By Wyatt Earp | July 29, 2009
July 29, 1945 – Japanese Sink The USS Indianapolis
On this day in 1945, Japanese warships sink the American cruiser Indianapolis, killing 883 seamen in the worst loss in the history of the U.S. navy.
Just before midnight of the 29th, the Indianapolis, an American cruiser that was the flagship of the Fifth Fleet, was on its way, unescorted, to Guam, then Okinawa. It never made it. It was torpedoed by a Japanese submarine.
There were 1,196 crewmen on board the Indianapolis; over 350 died upon impact of the torpedo or went down with the ship. More than 800 fell into the Pacific. Of those, approximately 50 died that first night in the water from injuries suffered in the torpedo explosion; the remaining seamen were left to flounder in the Pacific, fend off sharks, drink sea water (which drove some insane), and wait to be rescued. Because there was no time for a distress signal before the Indianapolis went down, it was 84 hours before help arrived. This was despite the fact that American naval headquarters had intercepted a message on July 30 from the Japanese sub commander responsible for sinking the Indianapolis, describing the type of ship sunk and its location. (The Americans assumed it was an exaggerated boast and didn’t bother to follow up.) Only 318 survived; the rest were eaten by sharks or drowned.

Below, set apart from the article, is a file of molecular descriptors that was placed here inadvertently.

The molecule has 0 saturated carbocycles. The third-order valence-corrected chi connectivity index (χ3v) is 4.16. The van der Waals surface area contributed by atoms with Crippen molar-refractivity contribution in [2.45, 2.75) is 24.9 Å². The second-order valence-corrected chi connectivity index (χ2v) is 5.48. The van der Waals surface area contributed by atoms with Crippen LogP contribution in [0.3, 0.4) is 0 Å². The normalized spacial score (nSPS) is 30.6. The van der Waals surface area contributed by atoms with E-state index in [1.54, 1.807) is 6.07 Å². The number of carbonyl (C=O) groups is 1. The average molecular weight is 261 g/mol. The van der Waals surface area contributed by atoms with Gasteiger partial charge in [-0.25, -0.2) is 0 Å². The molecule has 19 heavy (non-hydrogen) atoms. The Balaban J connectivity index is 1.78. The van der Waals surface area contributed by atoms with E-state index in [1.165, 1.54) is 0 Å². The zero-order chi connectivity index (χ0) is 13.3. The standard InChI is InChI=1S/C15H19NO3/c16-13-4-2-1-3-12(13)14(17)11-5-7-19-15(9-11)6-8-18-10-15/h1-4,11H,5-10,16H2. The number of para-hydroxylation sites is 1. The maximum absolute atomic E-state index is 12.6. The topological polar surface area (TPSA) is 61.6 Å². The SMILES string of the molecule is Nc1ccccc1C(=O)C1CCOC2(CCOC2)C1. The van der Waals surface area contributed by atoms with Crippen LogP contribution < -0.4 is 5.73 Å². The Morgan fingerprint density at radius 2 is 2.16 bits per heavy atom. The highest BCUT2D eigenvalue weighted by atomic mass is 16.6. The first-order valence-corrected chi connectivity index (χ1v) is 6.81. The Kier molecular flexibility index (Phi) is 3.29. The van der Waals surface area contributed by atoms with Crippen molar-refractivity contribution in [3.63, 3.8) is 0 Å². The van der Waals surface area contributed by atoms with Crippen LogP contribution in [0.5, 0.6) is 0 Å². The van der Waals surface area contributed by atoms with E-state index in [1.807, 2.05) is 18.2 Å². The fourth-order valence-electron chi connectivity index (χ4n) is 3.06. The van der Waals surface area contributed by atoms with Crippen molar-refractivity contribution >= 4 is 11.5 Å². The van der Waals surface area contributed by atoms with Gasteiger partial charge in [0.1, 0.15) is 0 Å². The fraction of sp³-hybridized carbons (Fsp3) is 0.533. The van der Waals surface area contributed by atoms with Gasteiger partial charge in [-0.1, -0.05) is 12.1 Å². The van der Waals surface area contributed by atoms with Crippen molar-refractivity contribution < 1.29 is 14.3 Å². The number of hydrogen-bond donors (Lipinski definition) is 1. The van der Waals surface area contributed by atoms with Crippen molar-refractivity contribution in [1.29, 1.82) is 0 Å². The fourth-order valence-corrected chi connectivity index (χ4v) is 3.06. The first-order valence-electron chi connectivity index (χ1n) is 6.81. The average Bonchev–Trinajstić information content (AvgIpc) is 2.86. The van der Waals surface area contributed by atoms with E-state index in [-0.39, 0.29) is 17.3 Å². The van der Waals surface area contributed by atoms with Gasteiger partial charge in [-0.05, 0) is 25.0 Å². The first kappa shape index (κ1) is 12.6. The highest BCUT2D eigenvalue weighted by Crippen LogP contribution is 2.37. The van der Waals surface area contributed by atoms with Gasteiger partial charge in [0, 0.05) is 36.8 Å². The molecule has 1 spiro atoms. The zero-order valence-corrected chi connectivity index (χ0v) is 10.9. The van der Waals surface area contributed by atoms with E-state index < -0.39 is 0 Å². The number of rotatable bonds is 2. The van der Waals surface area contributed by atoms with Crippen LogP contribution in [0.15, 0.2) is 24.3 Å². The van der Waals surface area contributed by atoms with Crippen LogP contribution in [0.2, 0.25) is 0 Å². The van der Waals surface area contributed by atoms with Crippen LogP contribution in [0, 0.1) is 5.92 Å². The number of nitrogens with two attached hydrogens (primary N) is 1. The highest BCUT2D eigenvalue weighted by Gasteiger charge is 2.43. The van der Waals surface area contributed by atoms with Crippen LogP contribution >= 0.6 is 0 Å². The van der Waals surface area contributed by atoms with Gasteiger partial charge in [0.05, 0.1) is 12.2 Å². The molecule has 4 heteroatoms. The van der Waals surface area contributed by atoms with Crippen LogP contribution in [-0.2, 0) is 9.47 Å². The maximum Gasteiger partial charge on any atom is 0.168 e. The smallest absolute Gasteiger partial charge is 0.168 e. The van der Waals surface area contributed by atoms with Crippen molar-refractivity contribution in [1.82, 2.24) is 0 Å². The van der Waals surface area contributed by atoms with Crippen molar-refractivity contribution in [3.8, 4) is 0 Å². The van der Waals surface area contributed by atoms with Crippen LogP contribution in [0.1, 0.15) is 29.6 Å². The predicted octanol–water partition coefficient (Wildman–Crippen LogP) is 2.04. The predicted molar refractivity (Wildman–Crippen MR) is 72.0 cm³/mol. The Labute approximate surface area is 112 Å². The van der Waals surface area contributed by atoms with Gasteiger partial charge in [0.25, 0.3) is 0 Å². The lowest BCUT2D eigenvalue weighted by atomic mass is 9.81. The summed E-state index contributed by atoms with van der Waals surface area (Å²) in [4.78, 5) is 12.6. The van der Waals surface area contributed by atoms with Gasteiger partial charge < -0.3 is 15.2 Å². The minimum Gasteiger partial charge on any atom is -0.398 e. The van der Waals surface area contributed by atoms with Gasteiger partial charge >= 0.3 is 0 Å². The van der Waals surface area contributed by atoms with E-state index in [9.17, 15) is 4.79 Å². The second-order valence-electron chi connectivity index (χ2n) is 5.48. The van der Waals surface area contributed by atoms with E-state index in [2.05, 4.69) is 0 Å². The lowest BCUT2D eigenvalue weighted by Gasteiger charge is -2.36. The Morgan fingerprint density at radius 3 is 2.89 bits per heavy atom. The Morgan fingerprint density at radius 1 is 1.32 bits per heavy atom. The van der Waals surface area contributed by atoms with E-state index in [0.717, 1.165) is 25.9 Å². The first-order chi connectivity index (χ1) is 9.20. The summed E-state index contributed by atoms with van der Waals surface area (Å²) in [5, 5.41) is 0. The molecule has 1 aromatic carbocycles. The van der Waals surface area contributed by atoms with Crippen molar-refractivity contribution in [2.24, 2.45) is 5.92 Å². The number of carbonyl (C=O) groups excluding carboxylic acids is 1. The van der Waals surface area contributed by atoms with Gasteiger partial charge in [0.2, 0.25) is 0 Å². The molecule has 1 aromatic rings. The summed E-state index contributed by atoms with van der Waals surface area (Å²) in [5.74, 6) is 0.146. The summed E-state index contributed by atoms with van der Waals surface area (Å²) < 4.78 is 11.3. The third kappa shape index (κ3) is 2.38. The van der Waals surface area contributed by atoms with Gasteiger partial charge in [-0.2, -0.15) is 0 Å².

Had the attack happened only three days earlier, the Indianapolis would have been sunk carrying special cargo-the atom bomb, which it delivered to Tinian Island, northeast of Guam, for scientists to assemble. (H/T – History.com)
Interestingly enough, the Indianapolis was built just across the river in Camden, New Jersey. Of course, many folks remember the story of the Indianapolis from the movie Jaws:
Some of this scene is not entirely accurate, but most of the monologue is historically correct.